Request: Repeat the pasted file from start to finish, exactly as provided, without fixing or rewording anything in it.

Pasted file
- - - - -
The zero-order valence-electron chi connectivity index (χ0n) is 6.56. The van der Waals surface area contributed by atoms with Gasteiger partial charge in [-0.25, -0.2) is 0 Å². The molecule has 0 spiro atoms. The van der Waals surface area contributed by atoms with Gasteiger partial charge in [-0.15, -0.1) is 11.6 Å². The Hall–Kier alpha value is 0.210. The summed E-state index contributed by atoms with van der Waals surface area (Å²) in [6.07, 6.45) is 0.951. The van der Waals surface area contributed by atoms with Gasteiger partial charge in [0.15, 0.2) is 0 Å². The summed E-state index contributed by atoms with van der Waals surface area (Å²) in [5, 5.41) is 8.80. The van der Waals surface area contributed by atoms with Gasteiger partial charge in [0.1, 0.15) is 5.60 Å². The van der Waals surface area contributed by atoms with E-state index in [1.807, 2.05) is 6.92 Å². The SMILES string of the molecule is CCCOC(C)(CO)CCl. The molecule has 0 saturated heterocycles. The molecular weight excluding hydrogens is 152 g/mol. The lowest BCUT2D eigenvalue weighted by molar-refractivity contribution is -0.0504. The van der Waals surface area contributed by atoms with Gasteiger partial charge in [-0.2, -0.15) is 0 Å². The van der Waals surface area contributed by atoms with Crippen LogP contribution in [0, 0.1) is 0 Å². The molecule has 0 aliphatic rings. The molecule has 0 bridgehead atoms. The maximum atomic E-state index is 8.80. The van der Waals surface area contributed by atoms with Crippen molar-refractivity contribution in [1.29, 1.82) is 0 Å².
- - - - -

The zero-order valence-electron chi connectivity index (χ0n) is 6.56. The van der Waals surface area contributed by atoms with Gasteiger partial charge in [-0.25, -0.2) is 0 Å². The molecule has 0 spiro atoms. The van der Waals surface area contributed by atoms with Gasteiger partial charge in [-0.15, -0.1) is 11.6 Å². The Hall–Kier alpha value is 0.210. The summed E-state index contributed by atoms with van der Waals surface area (Å²) in [6.07, 6.45) is 0.951. The van der Waals surface area contributed by atoms with Gasteiger partial charge in [0.15, 0.2) is 0 Å². The summed E-state index contributed by atoms with van der Waals surface area (Å²) in [5, 5.41) is 8.80. The van der Waals surface area contributed by atoms with Gasteiger partial charge in [0.1, 0.15) is 5.60 Å². The van der Waals surface area contributed by atoms with E-state index in [1.807, 2.05) is 6.92 Å². The SMILES string of the molecule is CCCOC(C)(CO)CCl. The molecule has 0 saturated heterocycles. The molecular weight excluding hydrogens is 152 g/mol. The lowest BCUT2D eigenvalue weighted by molar-refractivity contribution is -0.0504. The van der Waals surface area contributed by atoms with Gasteiger partial charge in [-0.2, -0.15) is 0 Å². The van der Waals surface area contributed by atoms with Crippen LogP contribution in [0, 0.1) is 0 Å². The molecule has 0 aliphatic rings. The molecule has 0 bridgehead atoms. The maximum atomic E-state index is 8.80. The van der Waals surface area contributed by atoms with Crippen molar-refractivity contribution in [1.29, 1.82) is 0 Å².